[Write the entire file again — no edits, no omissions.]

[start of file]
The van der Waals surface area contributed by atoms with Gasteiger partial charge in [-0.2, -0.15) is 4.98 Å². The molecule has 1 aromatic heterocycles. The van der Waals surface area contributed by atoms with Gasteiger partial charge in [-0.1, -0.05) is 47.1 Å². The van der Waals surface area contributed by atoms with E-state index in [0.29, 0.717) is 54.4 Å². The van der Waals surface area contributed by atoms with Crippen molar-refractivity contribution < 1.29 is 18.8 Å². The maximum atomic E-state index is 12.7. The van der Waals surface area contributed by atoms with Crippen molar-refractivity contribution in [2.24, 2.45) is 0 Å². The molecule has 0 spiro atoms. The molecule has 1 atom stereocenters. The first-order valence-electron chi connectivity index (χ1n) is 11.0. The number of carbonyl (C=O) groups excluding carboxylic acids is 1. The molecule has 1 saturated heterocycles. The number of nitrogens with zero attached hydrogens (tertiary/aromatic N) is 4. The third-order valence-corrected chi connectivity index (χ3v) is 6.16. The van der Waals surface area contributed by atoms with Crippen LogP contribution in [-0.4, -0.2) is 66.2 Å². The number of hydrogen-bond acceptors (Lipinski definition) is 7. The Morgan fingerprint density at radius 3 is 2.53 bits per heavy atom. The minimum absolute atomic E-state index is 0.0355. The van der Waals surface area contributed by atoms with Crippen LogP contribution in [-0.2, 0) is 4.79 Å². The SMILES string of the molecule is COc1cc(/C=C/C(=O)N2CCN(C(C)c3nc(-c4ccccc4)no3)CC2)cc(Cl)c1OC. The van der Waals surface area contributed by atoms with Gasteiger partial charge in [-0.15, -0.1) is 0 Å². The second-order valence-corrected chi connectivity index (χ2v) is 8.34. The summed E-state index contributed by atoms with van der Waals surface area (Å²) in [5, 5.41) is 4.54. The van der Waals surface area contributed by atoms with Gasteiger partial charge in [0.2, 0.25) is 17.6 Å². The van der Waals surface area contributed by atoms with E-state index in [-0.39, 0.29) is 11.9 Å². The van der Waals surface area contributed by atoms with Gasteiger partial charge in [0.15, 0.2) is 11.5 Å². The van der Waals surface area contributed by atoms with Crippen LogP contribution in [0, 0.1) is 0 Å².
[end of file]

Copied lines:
The van der Waals surface area contributed by atoms with Gasteiger partial charge in [-0.2, -0.15) is 4.98 Å². The molecule has 1 aromatic heterocycles. The van der Waals surface area contributed by atoms with Gasteiger partial charge in [-0.1, -0.05) is 47.1 Å². The van der Waals surface area contributed by atoms with E-state index in [0.29, 0.717) is 54.4 Å². The van der Waals surface area contributed by atoms with Crippen molar-refractivity contribution < 1.29 is 18.8 Å². The maximum atomic E-state index is 12.7. The van der Waals surface area contributed by atoms with Crippen molar-refractivity contribution in [2.24, 2.45) is 0 Å². The molecule has 0 spiro atoms. The molecule has 1 atom stereocenters. The first-order valence-electron chi connectivity index (χ1n) is 11.0. The number of carbonyl (C=O) groups excluding carboxylic acids is 1. The molecule has 1 saturated heterocycles. The number of nitrogens with zero attached hydrogens (tertiary/aromatic N) is 4. The third-order valence-corrected chi connectivity index (χ3v) is 6.16. The van der Waals surface area contributed by atoms with Crippen LogP contribution in [-0.4, -0.2) is 66.2 Å². The number of hydrogen-bond acceptors (Lipinski definition) is 7. The Morgan fingerprint density at radius 3 is 2.53 bits per heavy atom. The minimum absolute atomic E-state index is 0.0355. The van der Waals surface area contributed by atoms with Crippen LogP contribution in [-0.2, 0) is 4.79 Å². The SMILES string of the molecule is COc1cc(/C=C/C(=O)N2CCN(C(C)c3nc(-c4ccccc4)no3)CC2)cc(Cl)c1OC. The van der Waals surface area contributed by atoms with Gasteiger partial charge in [-0.15, -0.1) is 0 Å². The second-order valence-corrected chi connectivity index (χ2v) is 8.34. The summed E-state index contributed by atoms with van der Waals surface area (Å²) in [5, 5.41) is 4.54. The van der Waals surface area contributed by atoms with Gasteiger partial charge in [0.2, 0.25) is 17.6 Å². The van der Waals surface area contributed by atoms with E-state index in [-0.39, 0.29) is 11.9 Å². The van der Waals surface area contributed by atoms with Gasteiger partial charge in [0.15, 0.2) is 11.5 Å². The van der Waals surface area contributed by atoms with Crippen LogP contribution in [0, 0.1) is 0 Å².